We had a minor firestorm today as we saw major performance degredation trying to create new Team Projects on pretty speedy server configuration. We all panicked for a while until a few folks remembered we’d seen something like it before and checked the NIC settings…
Basically when the NIC settings on one of the machines doesn’t match the NIC settings on the other, things go badly wrong. So, if one NIC is set to be 100 MBPs full duplex, and another is set to Auto Detect, you end up with one of the NICs queuing up packets while it is hunting for the correct speed. If you have a NIC which invokes the autodetection process frequently, you end up with delayed packets and sometimes timeouts and failovers.
This is not the first time we’ve lost significant time debugging this issue – and it’s a pretty common problem. Dennis Habib found some knowledge base articles that could be useful if you think you might be experiencing similar slowdowns:
I searched around for a while and found an article describing some issues with the ‘auto-sense/auto-detect’ mode on some network adapters, specifically:
There’s a good article about how auto-negotiation works (and some warnings that some cards/drivers don’t do it correctly resulting in poor performance) at:
Most of the articles I read suggest manually setting this item may be necessary depending on the switches/hubs/NICs in the network environment.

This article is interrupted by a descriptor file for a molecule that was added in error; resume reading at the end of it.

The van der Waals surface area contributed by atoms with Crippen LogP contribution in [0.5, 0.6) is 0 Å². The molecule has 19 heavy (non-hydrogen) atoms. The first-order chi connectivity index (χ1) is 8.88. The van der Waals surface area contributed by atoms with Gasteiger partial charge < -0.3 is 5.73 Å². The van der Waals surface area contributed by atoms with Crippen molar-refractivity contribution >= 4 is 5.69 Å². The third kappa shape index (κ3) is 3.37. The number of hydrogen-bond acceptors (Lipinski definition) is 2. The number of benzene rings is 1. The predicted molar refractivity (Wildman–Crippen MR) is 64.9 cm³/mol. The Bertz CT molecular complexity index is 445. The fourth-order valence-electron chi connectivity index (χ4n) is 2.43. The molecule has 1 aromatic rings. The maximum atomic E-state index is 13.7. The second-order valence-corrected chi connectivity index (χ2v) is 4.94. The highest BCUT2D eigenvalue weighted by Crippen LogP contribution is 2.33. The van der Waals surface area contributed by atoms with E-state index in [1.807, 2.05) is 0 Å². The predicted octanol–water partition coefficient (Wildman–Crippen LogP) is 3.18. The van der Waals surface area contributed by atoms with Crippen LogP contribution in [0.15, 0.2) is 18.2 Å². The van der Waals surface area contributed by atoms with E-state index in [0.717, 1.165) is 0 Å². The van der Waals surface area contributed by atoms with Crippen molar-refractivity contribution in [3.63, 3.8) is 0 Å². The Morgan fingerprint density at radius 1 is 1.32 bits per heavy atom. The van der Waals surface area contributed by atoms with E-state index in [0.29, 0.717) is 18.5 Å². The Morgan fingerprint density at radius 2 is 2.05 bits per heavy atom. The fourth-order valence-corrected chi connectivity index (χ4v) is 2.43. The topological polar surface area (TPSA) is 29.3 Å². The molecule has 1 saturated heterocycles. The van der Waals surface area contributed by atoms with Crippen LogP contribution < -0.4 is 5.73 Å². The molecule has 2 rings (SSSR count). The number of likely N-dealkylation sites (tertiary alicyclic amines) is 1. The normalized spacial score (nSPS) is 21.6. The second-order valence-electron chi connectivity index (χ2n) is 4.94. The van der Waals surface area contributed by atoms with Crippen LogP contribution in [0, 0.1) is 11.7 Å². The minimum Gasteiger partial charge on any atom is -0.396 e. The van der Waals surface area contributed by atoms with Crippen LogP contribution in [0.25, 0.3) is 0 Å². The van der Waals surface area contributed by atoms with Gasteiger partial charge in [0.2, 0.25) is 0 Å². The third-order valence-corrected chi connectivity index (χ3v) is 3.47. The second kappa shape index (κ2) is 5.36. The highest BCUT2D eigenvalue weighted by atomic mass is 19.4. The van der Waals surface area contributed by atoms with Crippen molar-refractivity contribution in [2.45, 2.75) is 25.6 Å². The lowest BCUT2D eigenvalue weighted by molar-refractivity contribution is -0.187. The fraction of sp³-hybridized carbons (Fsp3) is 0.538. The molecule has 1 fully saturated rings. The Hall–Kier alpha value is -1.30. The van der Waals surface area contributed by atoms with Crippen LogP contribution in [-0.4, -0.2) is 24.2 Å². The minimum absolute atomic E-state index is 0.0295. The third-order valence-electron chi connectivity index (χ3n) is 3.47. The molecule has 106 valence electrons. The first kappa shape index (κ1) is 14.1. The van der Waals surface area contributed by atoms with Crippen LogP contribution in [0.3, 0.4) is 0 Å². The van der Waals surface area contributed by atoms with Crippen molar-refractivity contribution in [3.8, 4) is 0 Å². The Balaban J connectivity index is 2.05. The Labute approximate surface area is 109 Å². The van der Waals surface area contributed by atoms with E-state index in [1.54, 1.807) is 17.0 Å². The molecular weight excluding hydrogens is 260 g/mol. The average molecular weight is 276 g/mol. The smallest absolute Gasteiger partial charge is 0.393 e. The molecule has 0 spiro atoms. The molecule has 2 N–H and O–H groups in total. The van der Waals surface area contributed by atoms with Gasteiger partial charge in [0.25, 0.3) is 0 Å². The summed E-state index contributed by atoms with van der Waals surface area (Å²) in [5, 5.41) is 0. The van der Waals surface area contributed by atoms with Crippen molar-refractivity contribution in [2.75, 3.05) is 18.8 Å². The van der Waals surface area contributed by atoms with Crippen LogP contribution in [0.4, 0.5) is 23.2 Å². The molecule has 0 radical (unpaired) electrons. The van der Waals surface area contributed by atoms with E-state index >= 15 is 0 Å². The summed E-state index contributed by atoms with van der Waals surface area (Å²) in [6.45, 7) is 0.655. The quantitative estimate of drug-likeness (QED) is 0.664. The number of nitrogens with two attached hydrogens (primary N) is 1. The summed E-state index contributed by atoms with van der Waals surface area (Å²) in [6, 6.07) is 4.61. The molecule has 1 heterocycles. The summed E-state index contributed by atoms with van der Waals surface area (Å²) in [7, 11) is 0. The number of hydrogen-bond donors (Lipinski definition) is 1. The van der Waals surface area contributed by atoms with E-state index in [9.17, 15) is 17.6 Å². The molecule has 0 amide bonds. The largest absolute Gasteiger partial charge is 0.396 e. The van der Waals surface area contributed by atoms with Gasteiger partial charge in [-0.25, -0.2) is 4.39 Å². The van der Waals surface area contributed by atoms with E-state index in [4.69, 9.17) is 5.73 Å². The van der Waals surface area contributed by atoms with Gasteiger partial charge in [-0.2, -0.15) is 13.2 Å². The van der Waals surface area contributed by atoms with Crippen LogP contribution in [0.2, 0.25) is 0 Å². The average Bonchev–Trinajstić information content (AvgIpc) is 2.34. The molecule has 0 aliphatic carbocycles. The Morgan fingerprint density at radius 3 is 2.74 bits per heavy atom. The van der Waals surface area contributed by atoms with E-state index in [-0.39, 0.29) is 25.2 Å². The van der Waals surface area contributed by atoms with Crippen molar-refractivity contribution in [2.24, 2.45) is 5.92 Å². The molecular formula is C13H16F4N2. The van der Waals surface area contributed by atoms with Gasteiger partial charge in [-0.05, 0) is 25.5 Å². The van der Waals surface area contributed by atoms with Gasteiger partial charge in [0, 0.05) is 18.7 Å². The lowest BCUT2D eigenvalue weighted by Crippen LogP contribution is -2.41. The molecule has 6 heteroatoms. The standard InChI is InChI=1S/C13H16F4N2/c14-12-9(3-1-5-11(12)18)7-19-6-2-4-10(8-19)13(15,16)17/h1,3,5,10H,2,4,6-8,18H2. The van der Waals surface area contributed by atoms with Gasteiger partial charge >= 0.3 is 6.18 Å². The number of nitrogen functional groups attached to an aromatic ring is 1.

We’ve been hit by this problem several times internally, so I have to assume that people outside of Microsoft might be impacted by this issue too. It’s going to be most obvious when you’re trying to create a Team Project – especially when creating the Sharepoint Portal because this is the most network intensive part of the project creation process. However, it will impact any team foundation operations with significant network traffic – could be publishing work items in Excel (especially pre-Beta 3) or Source Control operations etc.
Bill Essary, our architect, has been doing a lot of work on measuring the limits of our system – which was how we discovered the issue today, and ended up using tools to measure the network bandwidth on each computer (AT, DT, Client) to see if they were roughly as expected. I can’t remember the details of the conversation exactly, but we’re using a gigabit network and were seeing something like 3 MBps performance 🙂
If you’re looking for tools to do something similar Bill did a quick hunt here on CNet. We haven’t tested any of these tools, so I can’t vouch for them in any way…